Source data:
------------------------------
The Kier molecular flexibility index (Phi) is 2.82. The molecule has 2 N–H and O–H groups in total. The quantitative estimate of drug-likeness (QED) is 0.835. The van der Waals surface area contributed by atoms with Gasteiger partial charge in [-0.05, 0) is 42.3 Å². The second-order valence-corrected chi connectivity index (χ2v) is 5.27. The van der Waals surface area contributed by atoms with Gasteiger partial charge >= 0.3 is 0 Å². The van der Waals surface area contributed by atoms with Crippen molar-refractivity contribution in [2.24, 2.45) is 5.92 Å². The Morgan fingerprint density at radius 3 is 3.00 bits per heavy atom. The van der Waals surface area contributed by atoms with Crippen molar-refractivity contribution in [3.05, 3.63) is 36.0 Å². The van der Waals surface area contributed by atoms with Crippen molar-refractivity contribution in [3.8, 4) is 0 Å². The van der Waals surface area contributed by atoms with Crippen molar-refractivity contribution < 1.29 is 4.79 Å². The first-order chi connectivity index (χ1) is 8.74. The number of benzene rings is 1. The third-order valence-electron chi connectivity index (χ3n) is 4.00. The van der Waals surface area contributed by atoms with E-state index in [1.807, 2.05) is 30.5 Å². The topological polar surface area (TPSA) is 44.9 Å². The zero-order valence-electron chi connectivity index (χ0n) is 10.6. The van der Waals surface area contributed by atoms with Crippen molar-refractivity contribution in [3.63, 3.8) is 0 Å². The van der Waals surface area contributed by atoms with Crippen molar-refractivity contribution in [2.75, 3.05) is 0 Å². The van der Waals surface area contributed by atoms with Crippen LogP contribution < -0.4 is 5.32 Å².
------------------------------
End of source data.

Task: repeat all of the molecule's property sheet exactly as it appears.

The Kier molecular flexibility index (Phi) is 2.82. The molecule has 2 N–H and O–H groups in total. The quantitative estimate of drug-likeness (QED) is 0.835. The van der Waals surface area contributed by atoms with Gasteiger partial charge in [-0.05, 0) is 42.3 Å². The second-order valence-corrected chi connectivity index (χ2v) is 5.27. The van der Waals surface area contributed by atoms with Gasteiger partial charge >= 0.3 is 0 Å². The van der Waals surface area contributed by atoms with Crippen molar-refractivity contribution in [2.24, 2.45) is 5.92 Å². The Morgan fingerprint density at radius 3 is 3.00 bits per heavy atom. The van der Waals surface area contributed by atoms with Crippen molar-refractivity contribution in [3.05, 3.63) is 36.0 Å². The van der Waals surface area contributed by atoms with Crippen molar-refractivity contribution in [3.8, 4) is 0 Å². The van der Waals surface area contributed by atoms with Crippen molar-refractivity contribution < 1.29 is 4.79 Å². The first-order chi connectivity index (χ1) is 8.74. The number of benzene rings is 1. The third-order valence-electron chi connectivity index (χ3n) is 4.00. The van der Waals surface area contributed by atoms with E-state index in [1.807, 2.05) is 30.5 Å². The topological polar surface area (TPSA) is 44.9 Å². The zero-order valence-electron chi connectivity index (χ0n) is 10.6. The van der Waals surface area contributed by atoms with Crippen molar-refractivity contribution in [3.63, 3.8) is 0 Å². The van der Waals surface area contributed by atoms with Crippen molar-refractivity contribution in [2.75, 3.05) is 0 Å². The van der Waals surface area contributed by atoms with Crippen LogP contribution < -0.4 is 5.32 Å².